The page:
Shahriar Shahriari

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Spirit Speaks

Modern Myth Makers

I was fascinated by this documentary about the social habits of the Sperm Whale. Not so much because of the relationship of the whales with each other (although that in itself was inspiring), but because of the relationship of man to whale.

It was only three decades ago, when our only relationship with the whales was to harpoon them, and use their body parts for food, cosmetics and other purposes. Now, the cameraman was swimming amidst the pod for over an hour, while the whales were frolicking and playfully caressing each other under the sun.

The narrator was talking about how over the past few decades, the image of the whale has changed from the Moby Dick -like creature of the deep to the playful gentle giant that it is.

The myth changed. In the old myths, the whales were presented as the dragons of the sea - the dark giants who could smash a wooden boat to pieces, by merely flicking their giant tails. Yet a few decades ago, we found that these were helpless creatures that stood no chance against the iron ships of modern man, and were rapidly approaching extinction.

So we changed the myth. Moby Dick became an impotent gentle giant facing extinction. Perhaps more importantly, the whale, being the largest living creature on earth, took on the mythical symbolism of man's unchecked exploitation of the resources of our planet. That the whale's extinction would signify a death of a larger magnitude on earth. Warnings of Atlantis revisited.

And so we are still shooting the whales, but we traded our harpoons for underwater video cameras.

A myth is so much more than a mere story. And it has more far-reaching effects than we are wont to recognizing.

A myth is not just about the dragons and mermaids, or the Greek Gods and the Garden of Eden, or the Epic of the Kings, and impossible love stories.

A myth is the undercurrent of our worldview and perspective. The myth defines the boundaries of our lives.

So long as we looked at the whale as the ferocious creature of the deep, we could only allow ourselves to pick up harpoons. Anybody even thinking of befriending the whales must have had ties to the underworld, and been a collaborator of the dark powers.

So long as we have the Garden of Eden story, we can only consider ourselves to be handicapped, trying to prove our worthiness to be loved by the Divine, and not surprisingly by ourselves. And anybody who is capable of loving us just the way we are, with all our failures and frailties, can only be a collaborator of the Snake.

A whole range of financial industries, including the pension and insurance industries have emerged from the myth of "the fat cows and the lean cows" in the dream of the Pharaoh. Anybody who is not planning for a rainy day is considered as imprudent and unwise.

Descartes' myth of Clockwork Universe gave rise to a materialistic point of view that permeates every aspect of our lives today. Anybody considering the existence of the spirit or soul, at least in the rational circles, was considered to be either a crook or a cuckoo.

So just as the myths define our perspective and boundaries, they become a two-edged sword. They define our possibilities and limitations.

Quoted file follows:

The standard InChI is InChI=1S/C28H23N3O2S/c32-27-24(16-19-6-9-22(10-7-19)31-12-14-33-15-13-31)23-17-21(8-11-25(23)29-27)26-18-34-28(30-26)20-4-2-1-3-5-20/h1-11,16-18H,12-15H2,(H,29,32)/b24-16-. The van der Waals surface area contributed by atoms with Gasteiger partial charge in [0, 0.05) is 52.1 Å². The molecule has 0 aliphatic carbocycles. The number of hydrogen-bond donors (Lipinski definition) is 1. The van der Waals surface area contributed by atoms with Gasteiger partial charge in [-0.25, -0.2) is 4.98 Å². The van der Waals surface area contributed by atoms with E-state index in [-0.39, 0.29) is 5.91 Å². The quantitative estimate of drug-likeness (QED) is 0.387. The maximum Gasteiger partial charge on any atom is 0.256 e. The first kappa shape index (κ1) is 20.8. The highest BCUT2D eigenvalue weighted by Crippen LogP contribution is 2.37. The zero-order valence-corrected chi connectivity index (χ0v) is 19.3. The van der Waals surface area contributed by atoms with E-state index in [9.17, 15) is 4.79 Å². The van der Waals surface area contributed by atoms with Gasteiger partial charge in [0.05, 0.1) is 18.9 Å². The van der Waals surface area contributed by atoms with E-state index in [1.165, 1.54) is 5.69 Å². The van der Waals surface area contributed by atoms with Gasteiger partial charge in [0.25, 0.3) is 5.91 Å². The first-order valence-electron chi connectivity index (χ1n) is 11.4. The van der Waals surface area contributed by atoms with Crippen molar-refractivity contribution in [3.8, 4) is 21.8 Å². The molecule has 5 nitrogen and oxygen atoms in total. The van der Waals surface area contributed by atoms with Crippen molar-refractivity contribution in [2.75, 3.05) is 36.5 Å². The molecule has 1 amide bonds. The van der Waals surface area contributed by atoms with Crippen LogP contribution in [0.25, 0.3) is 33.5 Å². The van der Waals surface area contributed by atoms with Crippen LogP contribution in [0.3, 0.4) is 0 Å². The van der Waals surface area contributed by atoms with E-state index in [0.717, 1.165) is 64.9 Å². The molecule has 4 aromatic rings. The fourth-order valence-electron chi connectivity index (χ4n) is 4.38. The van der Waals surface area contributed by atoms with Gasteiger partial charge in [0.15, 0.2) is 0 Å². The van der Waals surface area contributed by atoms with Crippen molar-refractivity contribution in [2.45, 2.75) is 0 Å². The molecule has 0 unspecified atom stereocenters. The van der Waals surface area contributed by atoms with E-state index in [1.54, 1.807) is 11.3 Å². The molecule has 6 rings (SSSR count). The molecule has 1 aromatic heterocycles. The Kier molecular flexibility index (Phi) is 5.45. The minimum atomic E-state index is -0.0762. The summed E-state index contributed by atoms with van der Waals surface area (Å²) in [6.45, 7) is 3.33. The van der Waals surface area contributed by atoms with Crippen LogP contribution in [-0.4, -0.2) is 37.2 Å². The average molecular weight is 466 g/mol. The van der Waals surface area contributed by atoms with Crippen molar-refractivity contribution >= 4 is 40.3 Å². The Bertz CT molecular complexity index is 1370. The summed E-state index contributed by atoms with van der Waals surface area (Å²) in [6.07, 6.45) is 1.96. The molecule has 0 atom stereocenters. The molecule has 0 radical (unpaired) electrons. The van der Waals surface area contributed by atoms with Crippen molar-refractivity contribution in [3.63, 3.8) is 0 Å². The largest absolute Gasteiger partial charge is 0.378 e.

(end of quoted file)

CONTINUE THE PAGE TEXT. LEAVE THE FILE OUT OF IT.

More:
Pharaoh's dream made it possible to plan for the future, but also intrinsically implanted the need for control. The creature of the deep brought the heroic quest of conquering the dragon and providing plenty of food, but also brought the fear and worship of power.

Garden of Eden brought the possibility of growth, but also the implied unworthiness with it. Clockwork Universe paved the way for technological advancement of the magnitudes we have achieved, but with it, banished the spirit.

Yet we find new myths emerging all the time. They present themselves as alternatives to the old, and open up new possibilities for us. The symbolic representation of the endangered species opened up new opportunities for understanding our environment, and the inherent interdependence that it contains.

On the political scene, Gandhi created the myth of non-violent non-cooperation and showed the world that this myth can be lived as a possibility. It was this myth that paved the way for American Civil Rights movement and the peaceful attainment of freedom in South Africa.

On the cultural scene, the myth of LSD created the possibility for the re-emergence of the spirit.

Man's landing on the moon, and the myth of the Gaia and the Global Village made it possible for the coming together of the East and West, of various political ideologies, and economic states - the creation of economic pacts such as the European Community - and much more.

Life is being limited through our old mythologies, and we are finding that these limitations are being challenged all the time. We are constantly creating new myths, and pushing the envelope of life as we know it.

The real challenge is not in creating new stories, but in having the courage to follow through with them and apply them to life. To embrace the myth whole-heartedly, in spite of all the collective beliefs that oppose us. To be the heroes who are willing to take on life head-on, and to forge the path, where there is none.

I can only imagine the bravery of the first under-water cameraman who had to overcome the ferocity of the creature of the deep, by going face-to-face with the whale. Because the creature of the deep does not live in the ocean, but in the myths that we carry in our individual and collective sub-conscious.

Shahriar Shahriari
Los Angeles, CA
July 11, 2001


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